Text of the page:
* While there are many possible illustrative calculations that could be performed to estimate the value of future investment returns, if we assume that the UK state pension will increase at 3% per annum, in ten years the £5.82 per week (302.64/yr) will have increased to £7.82 per week (406.72/yr). Now if we assume you would have invested the money used to pay for Class 3 contributions to earn a return of 8% per annum, the £907.40 invested today would be worth £1,959.01 in 10 years. So using those estimates, the increased pension of £406 will have cost you £1,959 (£907 at 8% compound growth), which is a life annuity of 20.76% .... and there is no way to get an annuity anywhere near that for a 67 year old.

FWIW using those estimates, your investment will be paid back in just under 4 years and 10 months of retirement.

I just checked, the best annuity rates today [May 2023] for a 67 year old man in NC are in the 7%-7½% range, so my projection of 20.76% ten years in the future completely blows todays annuity rates out of the water. So while Class 3 seems expensive, it is still an extraordinarily good deal that you are unlikely to get close to with any other investment. Even extending those calculations forward to the twenty year point, the return would still be equivalent to an annuity paying 12.9%.

Last edited by Pulaski; Jul 3rd 2023 at 5:45 am.
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Old Jul 3rd 2023, 8:17 am
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Default Re: Class 2 NI. What about us poor expats paying voluntary contributions?

Originally Posted by jjmb
This question has probably been answered, but here goes. We are applying to see how much my husband must pay for any State pension shortfall. He had paid up to 30 yrs, but they changed it to 35 years just after that. I also qualify for a small pension based on my work record and child benefit. I have only worked 6 yrs and a few months while living here. I would have been eligible for child benefits until my youngest was 18, 8 yrs after we left. Can I apply to make up for the shortfall, and if so, do I list my years of employment on a separate sheet with the form?
Adding to the above response, you need a minimum of 10 years' NI contributions to get a partial pension, i.e. no pension if 9 or fewer years, 10/35 x full pension amount for 10 years' NI contributions, and so on. So if you have (say) 6 years' payments, paying for an extra 4 years will get you 10 years pension.

The first thing you should do is check your record and find out how many years contributions you currently have.
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Old Jul 3rd 2023, 8:36 am
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Default Re: Class 2 NI. What about us poor expats paying voluntary contributions?

Originally Posted by Giantaxe
I'm very impressed with the efficiency with which my State Pension application was dealt with. Three weeks after sending off my application the supporting documents I'd sent arrived by mail back here. And a few days later my first pension payment appeared in my US bank account.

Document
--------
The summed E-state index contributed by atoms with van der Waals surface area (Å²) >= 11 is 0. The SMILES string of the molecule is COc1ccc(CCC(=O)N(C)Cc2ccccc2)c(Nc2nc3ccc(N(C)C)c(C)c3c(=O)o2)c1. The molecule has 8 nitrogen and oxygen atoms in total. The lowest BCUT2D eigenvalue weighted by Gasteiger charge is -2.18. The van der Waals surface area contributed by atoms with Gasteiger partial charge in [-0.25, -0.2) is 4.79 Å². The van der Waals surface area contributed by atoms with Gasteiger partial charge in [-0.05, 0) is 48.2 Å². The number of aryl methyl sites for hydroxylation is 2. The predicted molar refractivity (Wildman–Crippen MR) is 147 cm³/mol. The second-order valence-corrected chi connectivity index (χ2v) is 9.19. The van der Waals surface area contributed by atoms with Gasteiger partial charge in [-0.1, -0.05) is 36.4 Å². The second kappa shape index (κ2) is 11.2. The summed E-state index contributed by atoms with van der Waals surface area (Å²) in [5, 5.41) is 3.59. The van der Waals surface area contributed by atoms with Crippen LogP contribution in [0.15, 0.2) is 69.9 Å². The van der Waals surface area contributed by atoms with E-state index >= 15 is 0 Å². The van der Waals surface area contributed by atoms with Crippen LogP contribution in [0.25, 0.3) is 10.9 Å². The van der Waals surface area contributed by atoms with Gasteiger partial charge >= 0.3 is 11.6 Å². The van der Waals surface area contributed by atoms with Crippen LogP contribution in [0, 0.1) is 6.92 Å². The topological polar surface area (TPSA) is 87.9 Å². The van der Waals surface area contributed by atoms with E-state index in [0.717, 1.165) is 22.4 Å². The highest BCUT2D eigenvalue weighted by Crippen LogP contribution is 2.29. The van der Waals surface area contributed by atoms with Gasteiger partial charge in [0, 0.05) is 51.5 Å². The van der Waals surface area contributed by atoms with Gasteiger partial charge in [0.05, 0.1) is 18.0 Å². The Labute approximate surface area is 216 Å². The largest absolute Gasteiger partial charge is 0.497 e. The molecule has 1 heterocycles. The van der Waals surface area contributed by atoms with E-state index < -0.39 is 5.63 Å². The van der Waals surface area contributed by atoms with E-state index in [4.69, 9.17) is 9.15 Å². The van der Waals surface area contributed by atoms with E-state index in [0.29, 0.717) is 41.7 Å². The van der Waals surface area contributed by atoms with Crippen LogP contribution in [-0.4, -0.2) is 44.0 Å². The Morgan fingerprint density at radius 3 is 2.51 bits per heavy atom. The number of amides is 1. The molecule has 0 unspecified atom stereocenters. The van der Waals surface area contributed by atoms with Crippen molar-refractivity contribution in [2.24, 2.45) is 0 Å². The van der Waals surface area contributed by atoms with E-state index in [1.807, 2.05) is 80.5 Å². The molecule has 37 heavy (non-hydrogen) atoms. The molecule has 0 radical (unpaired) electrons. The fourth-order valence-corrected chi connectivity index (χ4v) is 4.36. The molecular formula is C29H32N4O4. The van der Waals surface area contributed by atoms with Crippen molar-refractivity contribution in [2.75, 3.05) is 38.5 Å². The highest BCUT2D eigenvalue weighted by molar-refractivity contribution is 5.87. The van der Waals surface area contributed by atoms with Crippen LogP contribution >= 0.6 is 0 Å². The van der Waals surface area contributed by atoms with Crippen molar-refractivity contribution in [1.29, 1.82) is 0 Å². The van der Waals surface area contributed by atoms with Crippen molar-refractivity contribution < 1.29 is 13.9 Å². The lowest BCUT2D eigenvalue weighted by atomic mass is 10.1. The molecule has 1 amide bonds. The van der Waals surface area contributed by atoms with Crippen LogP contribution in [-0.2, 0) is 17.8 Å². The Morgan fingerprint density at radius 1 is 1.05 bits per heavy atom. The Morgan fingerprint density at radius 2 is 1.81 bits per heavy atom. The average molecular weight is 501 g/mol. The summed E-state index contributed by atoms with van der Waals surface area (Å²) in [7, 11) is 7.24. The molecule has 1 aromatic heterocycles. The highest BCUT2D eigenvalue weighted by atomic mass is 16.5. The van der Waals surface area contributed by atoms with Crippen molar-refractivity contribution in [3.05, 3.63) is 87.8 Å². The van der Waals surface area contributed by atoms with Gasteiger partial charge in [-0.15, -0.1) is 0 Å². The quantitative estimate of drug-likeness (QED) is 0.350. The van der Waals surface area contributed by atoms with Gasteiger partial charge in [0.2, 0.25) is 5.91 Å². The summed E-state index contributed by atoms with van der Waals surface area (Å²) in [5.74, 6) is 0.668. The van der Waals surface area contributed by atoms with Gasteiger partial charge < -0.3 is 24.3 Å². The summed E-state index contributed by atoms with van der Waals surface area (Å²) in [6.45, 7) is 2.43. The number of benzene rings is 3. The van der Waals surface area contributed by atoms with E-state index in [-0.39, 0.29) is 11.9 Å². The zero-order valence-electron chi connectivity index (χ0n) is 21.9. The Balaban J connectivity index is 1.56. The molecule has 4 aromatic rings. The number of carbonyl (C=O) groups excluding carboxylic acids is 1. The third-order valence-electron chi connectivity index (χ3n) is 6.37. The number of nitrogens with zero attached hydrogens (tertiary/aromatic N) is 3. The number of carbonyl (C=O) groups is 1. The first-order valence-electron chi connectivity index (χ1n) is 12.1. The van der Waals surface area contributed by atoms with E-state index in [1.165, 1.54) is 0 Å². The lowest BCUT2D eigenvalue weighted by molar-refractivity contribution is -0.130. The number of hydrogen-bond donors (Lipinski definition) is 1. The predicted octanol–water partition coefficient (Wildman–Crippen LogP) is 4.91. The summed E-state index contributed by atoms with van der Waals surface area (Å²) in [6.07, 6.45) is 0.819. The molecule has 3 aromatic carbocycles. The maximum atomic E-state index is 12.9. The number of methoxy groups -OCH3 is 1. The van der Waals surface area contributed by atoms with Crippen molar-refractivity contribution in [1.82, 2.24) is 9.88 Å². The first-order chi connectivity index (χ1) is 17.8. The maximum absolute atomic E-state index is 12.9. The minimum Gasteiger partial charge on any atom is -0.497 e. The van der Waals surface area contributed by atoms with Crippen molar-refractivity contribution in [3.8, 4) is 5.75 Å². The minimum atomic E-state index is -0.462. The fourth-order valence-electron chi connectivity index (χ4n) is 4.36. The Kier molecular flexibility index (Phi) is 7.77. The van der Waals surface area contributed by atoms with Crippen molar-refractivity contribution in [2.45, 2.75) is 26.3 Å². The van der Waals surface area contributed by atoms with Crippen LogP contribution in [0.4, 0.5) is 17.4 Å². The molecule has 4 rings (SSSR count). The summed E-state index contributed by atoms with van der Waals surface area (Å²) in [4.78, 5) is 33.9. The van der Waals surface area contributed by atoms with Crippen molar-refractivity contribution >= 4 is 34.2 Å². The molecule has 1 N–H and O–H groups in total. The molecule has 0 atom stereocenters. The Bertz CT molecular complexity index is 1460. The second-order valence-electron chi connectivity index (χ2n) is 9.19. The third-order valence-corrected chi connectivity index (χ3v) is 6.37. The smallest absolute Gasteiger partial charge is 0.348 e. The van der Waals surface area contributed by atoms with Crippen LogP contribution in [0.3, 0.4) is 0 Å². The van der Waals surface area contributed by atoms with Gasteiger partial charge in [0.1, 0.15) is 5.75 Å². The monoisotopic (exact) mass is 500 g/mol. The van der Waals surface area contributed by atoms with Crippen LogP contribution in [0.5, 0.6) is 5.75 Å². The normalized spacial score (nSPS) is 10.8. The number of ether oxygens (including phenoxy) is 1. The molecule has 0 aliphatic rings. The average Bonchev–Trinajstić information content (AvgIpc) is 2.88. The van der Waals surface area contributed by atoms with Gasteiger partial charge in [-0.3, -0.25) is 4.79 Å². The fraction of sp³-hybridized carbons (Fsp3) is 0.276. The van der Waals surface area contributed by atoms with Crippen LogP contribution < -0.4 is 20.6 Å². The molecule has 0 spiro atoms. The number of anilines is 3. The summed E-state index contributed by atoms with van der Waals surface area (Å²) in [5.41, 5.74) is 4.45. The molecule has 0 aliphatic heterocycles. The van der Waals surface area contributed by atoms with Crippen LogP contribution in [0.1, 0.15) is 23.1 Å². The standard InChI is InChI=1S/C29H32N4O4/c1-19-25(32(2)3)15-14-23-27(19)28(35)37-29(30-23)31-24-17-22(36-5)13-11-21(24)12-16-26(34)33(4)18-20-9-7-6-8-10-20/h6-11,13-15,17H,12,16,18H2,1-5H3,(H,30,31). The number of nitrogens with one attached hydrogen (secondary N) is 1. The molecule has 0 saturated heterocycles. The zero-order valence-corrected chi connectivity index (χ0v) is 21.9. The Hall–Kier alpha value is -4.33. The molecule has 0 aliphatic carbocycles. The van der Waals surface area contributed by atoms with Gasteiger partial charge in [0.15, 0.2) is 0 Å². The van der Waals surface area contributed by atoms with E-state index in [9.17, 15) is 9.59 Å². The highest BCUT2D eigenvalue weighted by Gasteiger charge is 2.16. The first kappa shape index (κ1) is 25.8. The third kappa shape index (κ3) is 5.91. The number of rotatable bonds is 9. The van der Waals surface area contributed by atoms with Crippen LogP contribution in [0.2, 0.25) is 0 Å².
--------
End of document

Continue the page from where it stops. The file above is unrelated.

That is amazing! Simple letters sent to me by HMRC seem to take over a month to arrive, based on the date included on the letter.

What 'supporting documents' did you have to provide? I guess I need to start gathering info ...
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Old Jul 3rd 2023, 8:55 am
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Default Re: Class 2 NI. What about us poor expats paying voluntary contributions?

Originally Posted by Pulaski
Your husband should apply to pay Class 2 contributions, assuming he was working before and after leaving the UK, and has not yet reached retirement age. The current cost for Class 2 is just over £160/yr, so about £815 total. His pension will increase sufficient to repay that amount after about 7½ months of retirement.

Firstly, child benefit paid by the British government is conditional on you being resident in the UK, so you ceased to be eligible at the time you left the UK, however it sounds like you are probably eligible for Class 3 contributions, (and maybe some Class 2 for times when you were working) to boost your pension entitlement, which are much higher (now over £900/yr) than Class 2, but are still an extremely good investment, expecially if you are close to retirement age. You are likely eligible to pay for years as far back as 2006-07, and depending on your abilty to obtain a personal loan, it may be beneficial (profitable to you) to borrow money to pay for the NI contributions to boost your pension. Please note I am not recommending borrowing, you would have to do your own calculations and/or get advice to reach your own conclusion, but I suspect that if you are close, or even not-so-close to retirement, that borrowing to fund Class 3 contributions would be financially beneficial for you.

I posted this a few weeks ago:
Thanks for that reply. I am going to apply and see what I can get. I think I might be too late to pay any more, especially with all the delays. I will get £520 a month once I claim it, which is more than I expected, but disappointed that a married couple's pension doesn't still exist.